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Dynamically Adapting Page Migration Policies Based on Applications’ Memory Access Behaviors

Dynamically Adapting Page Migration Policies Based on Applications’ Memory Access Behaviors There have been numerous studies on heterogeneous memory systems comprised of faster DRAM (e.g., 3D stacked HBM or HMC) and slower non-volatile memories (e.g., PCM, STT-RAM). However, most of these studies focused on static policies for managing data placement and migration among the different memory devices. These policies are based on the average behavior across a range of applications. Results show that these techniques do not always result in higher performance when compared to systems that do not migrate data across the devices: some applications show performance gains, but other applications show performance losses. It is possible to utilize offline analyses to identify which applications benefit from page migration (migration friendly) and use page migration only with those applications. However, we observed that several applications exhibit both migration friendly and migration unfriendly behaviors during different phases of execution supporting a need for adaptive page migration techniques. We introduce and evaluate techniques that dynamically adapt to the behavior of applications and either reduce or increase migrations, or even halt migrations. Our adaptive techniques show performance gains for both migration friendly (on average of 81% over no migrations) and unfriendly workloads (by an average of 3%): it should be remembered that previous migration techniques resulted in performance losses for unfriendly workloads. http://www.deepdyve.com/assets/images/DeepDyve-Logo-lg.png ACM Journal on Emerging Technologies in Computing Systems (JETC) Association for Computing Machinery

Dynamically Adapting Page Migration Policies Based on Applications’ Memory Access Behaviors

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Publisher
Association for Computing Machinery
Copyright
Copyright © 2021 ACM
ISSN
1550-4832
eISSN
1550-4840
DOI
10.1145/3444750
Publisher site
See Article on Publisher Site

Abstract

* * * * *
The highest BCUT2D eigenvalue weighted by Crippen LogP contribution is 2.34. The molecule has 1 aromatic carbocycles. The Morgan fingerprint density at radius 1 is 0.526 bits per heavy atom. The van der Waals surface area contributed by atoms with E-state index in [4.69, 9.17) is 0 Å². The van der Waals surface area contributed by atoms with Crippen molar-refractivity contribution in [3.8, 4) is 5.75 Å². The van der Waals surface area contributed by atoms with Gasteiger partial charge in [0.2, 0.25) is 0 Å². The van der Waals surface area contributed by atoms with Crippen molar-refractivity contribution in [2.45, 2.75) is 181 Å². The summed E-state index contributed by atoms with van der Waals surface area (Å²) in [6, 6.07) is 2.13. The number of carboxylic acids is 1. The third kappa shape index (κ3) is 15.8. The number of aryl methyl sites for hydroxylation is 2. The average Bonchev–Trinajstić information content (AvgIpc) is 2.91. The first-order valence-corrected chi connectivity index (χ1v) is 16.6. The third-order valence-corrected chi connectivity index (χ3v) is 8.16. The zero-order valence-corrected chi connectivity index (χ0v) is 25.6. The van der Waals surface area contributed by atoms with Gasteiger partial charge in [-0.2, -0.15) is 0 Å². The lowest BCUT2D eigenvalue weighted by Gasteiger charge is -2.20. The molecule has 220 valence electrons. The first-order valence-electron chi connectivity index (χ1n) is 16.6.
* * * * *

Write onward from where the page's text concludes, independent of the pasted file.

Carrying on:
There have been numerous studies on heterogeneous memory systems comprised of faster DRAM (e.g., 3D stacked HBM or HMC) and slower non-volatile memories (e.g., PCM, STT-RAM). However, most of these studies focused on static policies for managing data placement and migration among the different memory devices. These policies are based on the average behavior across a range of applications. Results show that these techniques do not always result in higher performance when compared to systems that do not migrate data across the devices: some applications show performance gains, but other applications show performance losses. It is possible to utilize offline analyses to identify which applications benefit from page migration (migration friendly) and use page migration only with those applications. However, we observed that several applications exhibit both migration friendly and migration unfriendly behaviors during different phases of execution supporting a need for adaptive page migration techniques. We introduce and evaluate techniques that dynamically adapt to the behavior of applications and either reduce or increase migrations, or even halt migrations. Our adaptive techniques show performance gains for both migration friendly (on average of 81% over no migrations) and unfriendly workloads (by an average of 3%): it should be remembered that previous migration techniques resulted in performance losses for unfriendly workloads.

Journal

ACM Journal on Emerging Technologies in Computing Systems (JETC)Association for Computing Machinery

Published: Mar 24, 2021

Keywords: Heterogeneous memory systems

References